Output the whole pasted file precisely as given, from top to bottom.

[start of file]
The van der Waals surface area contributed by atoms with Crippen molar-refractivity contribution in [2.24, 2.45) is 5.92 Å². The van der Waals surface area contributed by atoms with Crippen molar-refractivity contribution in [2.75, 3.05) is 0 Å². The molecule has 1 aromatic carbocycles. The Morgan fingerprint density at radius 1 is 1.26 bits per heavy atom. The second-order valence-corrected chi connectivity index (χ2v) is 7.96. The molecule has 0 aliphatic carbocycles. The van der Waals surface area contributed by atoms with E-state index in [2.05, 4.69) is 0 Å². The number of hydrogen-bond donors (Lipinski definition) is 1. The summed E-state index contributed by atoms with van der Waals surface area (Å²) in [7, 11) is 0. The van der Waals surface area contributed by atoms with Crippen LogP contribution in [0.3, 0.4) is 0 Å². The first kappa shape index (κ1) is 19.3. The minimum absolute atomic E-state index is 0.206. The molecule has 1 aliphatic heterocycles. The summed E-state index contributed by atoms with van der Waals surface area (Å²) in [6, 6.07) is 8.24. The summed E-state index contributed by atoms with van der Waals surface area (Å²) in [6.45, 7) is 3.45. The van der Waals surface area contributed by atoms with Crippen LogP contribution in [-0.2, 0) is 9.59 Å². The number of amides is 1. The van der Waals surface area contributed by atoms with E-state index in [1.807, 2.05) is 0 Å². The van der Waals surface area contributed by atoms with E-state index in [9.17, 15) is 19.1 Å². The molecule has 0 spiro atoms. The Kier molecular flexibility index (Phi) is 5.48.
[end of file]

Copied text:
The van der Waals surface area contributed by atoms with Crippen molar-refractivity contribution in [2.24, 2.45) is 5.92 Å². The van der Waals surface area contributed by atoms with Crippen molar-refractivity contribution in [2.75, 3.05) is 0 Å². The molecule has 1 aromatic carbocycles. The Morgan fingerprint density at radius 1 is 1.26 bits per heavy atom. The second-order valence-corrected chi connectivity index (χ2v) is 7.96. The molecule has 0 aliphatic carbocycles. The van der Waals surface area contributed by atoms with E-state index in [2.05, 4.69) is 0 Å². The number of hydrogen-bond donors (Lipinski definition) is 1. The summed E-state index contributed by atoms with van der Waals surface area (Å²) in [7, 11) is 0. The van der Waals surface area contributed by atoms with Crippen LogP contribution in [0.3, 0.4) is 0 Å². The first kappa shape index (κ1) is 19.3. The minimum absolute atomic E-state index is 0.206. The molecule has 1 aliphatic heterocycles. The summed E-state index contributed by atoms with van der Waals surface area (Å²) in [6, 6.07) is 8.24. The summed E-state index contributed by atoms with van der Waals surface area (Å²) in [6.45, 7) is 3.45. The van der Waals surface area contributed by atoms with Crippen LogP contribution in [-0.2, 0) is 9.59 Å². The number of amides is 1. The van der Waals surface area contributed by atoms with E-state index in [1.807, 2.05) is 0 Å². The van der Waals surface area contributed by atoms with E-state index in [9.17, 15) is 19.1 Å². The molecule has 0 spiro atoms. The Kier molecular flexibility index (Phi) is 5.48.